Tết Nguyên Đán, more commonly known by its shortened name Tết, is the most important and popular holiday and festival in Vietnam. It is the Vietnamese New Year marking the arrival of spring based on the Lunar calendar. The name Tết Nguyên Đán is Sino-Vietnamese for Feast of the First Morning.
The dates of Lunar New Year differs every year but it generally takes place around late January or February. Because of the fact that Vietnamese families are so close-knitted, Tet Holiday is considered the best occassion for family members to return home and get together. During Tết, Vietnamese spend time shopping for the New Year, go to Pagodas and Temples. The items of shopping range from food to clothing to decorations for the house. The Vietnamese believe that Tet Holiday is an occasion to enjoy life after a full hard-working year, thus people forget their struggles and focus on making the celebration as festive as possible. Due to the high regard in which people hold it, Tết, as often as not, is consumed with unique, distinctive colors and flavors. Let’s take a look at some traditions and customs typical of this special holiday in Vietnam.
Bánh chưng (Sticky square cake)
Bánh Chưng is a food made from glutinous rice, mung bean and pork, added with many other ingredients. Bánh Chưng is covered by green leaves (usually banana leaves) and symbolizes the Earth, invented by the prince Lang Liêu from Hùng King dynasty. Besides traditional reason, Bánh Chưng is chosen as the main food for Tết holiday because of it can last long for days in Vietnamese weather (Banh Chung can survive at room temperature for nearly 1 month).
Giò, chả (Vietnamese sausage)
Giò chả (Vietnamese ham/sausage) is another traditional food in Tết holiday, and usually served with Xôi (sticky rice) and Bánh Chưng. Giò is different from Chả since Giò is boiled and Chả is deep-fried. Chả is also made of lean pork and ingredients, but Chả is not wrapped by leaves and boiled but deep-fried in oil.
A family meal during Tet Holiday Photo: Bao Thanh Nien
Thịt kho hột vịt (Braised Pork Belly with Duck Egg)
This dish is more popularly enjoyed in the South than in the North, however, noone can deny the irresistable aroma, flavor and the amazing compatibility of this dish with a bowl of steaming rice. The Pork Belly and Egg is cooked with coconut juice and fish sauce until it becomes tender and absorb all those amazing flavor. The dish is so universal and easy to make that it has become one of the most popular dishes served during Tet Holiday.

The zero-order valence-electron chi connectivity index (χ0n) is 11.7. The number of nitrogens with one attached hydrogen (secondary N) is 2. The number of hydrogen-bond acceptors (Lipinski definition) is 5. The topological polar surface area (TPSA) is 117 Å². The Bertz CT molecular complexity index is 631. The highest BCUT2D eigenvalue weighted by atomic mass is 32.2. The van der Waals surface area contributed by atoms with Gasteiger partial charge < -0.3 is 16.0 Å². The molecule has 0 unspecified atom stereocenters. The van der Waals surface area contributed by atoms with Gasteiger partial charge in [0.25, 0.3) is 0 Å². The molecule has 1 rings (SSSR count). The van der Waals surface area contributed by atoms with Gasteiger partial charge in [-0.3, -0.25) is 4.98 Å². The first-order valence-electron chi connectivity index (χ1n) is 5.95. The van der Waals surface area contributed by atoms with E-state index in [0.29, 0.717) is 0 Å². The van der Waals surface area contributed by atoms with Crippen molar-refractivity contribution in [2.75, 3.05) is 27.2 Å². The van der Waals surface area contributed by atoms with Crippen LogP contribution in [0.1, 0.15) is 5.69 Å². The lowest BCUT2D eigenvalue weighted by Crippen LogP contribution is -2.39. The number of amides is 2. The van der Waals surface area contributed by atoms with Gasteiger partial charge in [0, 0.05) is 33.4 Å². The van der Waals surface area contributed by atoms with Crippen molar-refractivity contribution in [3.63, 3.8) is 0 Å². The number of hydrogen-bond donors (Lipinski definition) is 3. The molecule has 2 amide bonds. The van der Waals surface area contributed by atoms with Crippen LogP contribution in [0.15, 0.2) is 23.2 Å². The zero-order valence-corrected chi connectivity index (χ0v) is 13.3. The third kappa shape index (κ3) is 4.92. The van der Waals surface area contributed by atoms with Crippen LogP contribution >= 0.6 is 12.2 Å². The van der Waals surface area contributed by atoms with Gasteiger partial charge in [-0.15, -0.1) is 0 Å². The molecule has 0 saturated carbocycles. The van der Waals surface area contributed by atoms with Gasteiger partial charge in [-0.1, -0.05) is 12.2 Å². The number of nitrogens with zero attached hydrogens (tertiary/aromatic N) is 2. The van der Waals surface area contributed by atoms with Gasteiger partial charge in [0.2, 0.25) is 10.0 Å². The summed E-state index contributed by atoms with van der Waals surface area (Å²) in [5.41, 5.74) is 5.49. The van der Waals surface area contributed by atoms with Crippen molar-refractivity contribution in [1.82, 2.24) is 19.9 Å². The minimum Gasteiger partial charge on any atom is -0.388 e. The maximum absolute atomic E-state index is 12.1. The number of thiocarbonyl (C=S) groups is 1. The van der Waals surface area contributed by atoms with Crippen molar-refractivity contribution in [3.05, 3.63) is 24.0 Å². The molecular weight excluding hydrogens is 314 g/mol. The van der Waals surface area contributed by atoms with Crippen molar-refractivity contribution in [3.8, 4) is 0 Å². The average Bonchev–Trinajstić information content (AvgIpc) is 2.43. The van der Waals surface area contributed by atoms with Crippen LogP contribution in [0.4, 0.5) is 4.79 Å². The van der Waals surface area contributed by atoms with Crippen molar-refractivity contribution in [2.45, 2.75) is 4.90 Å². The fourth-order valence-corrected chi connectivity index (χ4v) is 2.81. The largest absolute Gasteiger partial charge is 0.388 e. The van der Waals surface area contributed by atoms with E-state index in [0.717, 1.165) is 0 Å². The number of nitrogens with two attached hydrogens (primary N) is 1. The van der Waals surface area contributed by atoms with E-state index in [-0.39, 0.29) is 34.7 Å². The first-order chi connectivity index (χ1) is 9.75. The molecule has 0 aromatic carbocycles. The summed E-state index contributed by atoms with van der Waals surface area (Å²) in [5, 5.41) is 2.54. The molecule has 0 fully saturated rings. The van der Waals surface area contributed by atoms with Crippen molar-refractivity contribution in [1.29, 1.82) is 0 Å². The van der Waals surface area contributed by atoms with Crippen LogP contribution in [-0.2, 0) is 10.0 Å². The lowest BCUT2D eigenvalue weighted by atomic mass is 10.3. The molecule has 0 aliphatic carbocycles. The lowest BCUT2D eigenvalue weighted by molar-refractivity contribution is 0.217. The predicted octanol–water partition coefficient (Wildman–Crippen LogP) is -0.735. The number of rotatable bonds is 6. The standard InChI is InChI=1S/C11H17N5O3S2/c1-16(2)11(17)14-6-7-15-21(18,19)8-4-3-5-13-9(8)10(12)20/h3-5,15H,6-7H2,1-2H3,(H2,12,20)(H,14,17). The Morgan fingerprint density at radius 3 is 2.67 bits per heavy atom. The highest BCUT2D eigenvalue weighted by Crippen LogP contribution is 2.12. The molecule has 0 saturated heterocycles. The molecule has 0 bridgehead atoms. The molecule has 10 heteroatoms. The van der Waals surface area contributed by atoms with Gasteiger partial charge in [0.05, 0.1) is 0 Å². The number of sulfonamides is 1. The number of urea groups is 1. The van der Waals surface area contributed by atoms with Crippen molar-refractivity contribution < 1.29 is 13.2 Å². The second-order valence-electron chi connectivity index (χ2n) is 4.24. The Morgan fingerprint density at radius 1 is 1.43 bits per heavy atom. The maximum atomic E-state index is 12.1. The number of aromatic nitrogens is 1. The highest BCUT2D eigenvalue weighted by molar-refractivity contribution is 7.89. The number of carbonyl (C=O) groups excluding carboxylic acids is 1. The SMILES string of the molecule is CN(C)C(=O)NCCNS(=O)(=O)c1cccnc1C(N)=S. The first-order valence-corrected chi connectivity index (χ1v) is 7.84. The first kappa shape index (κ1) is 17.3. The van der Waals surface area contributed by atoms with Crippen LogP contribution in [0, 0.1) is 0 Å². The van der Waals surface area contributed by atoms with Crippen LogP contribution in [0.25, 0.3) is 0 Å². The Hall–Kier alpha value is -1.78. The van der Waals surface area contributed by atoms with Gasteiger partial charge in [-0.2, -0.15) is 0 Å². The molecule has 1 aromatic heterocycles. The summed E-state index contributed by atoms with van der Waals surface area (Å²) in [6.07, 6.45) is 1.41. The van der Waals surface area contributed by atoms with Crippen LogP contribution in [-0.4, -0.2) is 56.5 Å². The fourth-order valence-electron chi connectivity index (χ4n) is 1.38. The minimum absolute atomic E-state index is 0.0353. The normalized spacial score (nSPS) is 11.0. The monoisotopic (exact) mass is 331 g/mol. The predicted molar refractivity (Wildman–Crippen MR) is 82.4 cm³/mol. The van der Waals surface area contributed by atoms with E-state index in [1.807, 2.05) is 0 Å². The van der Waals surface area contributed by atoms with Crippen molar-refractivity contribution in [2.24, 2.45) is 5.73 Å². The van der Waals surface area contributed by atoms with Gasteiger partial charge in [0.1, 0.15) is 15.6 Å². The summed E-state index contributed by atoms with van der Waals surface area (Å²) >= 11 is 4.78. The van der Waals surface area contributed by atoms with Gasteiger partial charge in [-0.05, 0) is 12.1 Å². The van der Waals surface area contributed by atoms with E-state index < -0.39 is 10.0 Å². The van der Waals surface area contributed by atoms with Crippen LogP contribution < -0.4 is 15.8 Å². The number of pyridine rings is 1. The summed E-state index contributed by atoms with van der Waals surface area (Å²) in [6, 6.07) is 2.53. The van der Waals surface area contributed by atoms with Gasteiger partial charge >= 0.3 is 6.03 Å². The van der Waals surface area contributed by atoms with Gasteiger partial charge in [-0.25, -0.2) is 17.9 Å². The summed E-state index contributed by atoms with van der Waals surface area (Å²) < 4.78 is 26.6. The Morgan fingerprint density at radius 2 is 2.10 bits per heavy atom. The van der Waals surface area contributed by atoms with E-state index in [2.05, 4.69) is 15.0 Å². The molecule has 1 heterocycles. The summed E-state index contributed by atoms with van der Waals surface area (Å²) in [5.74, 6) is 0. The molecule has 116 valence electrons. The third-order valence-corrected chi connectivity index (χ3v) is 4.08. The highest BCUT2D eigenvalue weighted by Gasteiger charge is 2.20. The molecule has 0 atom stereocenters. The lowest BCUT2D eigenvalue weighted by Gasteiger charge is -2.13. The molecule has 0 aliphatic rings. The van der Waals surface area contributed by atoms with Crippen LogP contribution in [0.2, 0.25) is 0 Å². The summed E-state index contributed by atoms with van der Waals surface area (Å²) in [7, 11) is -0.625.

Xôi (Sticky rice)
Xôi is also a very important part of Têt holiday in Vietnam, along with Bánh Chưng, xôi is the main staple foods for Tết holiday. Xôi can be seen in many forms: Xôi Lạc (sticky rice with peanuts), Xôi Đỗ Xanh (sticky rice with mung bean), Xôi Gấc (sticky rice with special “gấc” fruit). Among these types, xôi gấc is favorite the most by people because of its special red color – symbolizes the luck and new achievement for the New Year.
Mứt Tết (Tết jam) is not a food to serve in a meal during Tết holiday, but more like a snack to welcome guests in this special period. This once-in-year mix of snack is very large in variety, with so many tastes: ginger, carrot, coconut, pineapple, pumpkin, lotus seed, star fruit, etc.
2. Traditional customs
Even though many Vietnamese traditions are based on old cultural beliefs that may strike some as a little superstitious, families believe that their activities during Tết must involve happiness, joy, and good luck. Below are some of the popular, long-standing Tết traditional customs that have stood the test of time from generations to generations.
Older family members give the young lucky money. Photo: Tiep thi va Gia dinh
Giving Lì xì (lucky money)
The first day of Tết is reserved for the nuclear family. Children receive a red envelope containing money from their elders. This tradition is called mừng tuổi (happy new age) in the north and lì xì in the south. Usually, children wear their new clothes and give their elders the traditional Tết greetings before receiving the money.
Since the Vietnamese believe that the first visitor a family receives in the year determines their fortune for the entire year, people never enter any house on the first day without being invited first. The act of being the first person to enter a house on Tết is called xông đất, xông nhà or đạp đất, which is one of the most important rituals during Tết. According to Vietnamese tradition, if good things come to the family on the first day of the lunar New Year, the entire following year will also be full of blessings. Usually, a person of good temper, morality and success will be the lucky sign for the host family and be invited first into the house.
During subsequent days, people visit relatives and friends. Traditionally but not strictly, the second and even painting their home in anticipation of spring, settle old debts and disputes, and pledge to behave nicely and work hard in the new year.
Traditionally, each family displays “Cây nêu”, an artificial New Year Tree consisting of a bamboo pole 5 to 6 m long. The top end is usually decorated with many objects, depending on the locality, including good luck charms, origami fish, cactus branches, etc.
At Tết every house is usually decorated by hoa mai – Ochna integerrima (in the central and southern parts of Vietnam) or hoa đào – peach flower (in the northern part of Vietnam) or hoa ban (in mountain areas). In the north or central, the kumquat tree is a popular decoration for the living room during Tết. Its bright orange-colored fruits represent the fertility and fruitfulness that the family hopes for in the coming year.
Hoa Mai – a symbol of Good Luck in the Tet Holiday. Photo: hoamaitet.com
Hoa Dao can be seen at Nhat Tan flower garden, is a symbol of Tet in the North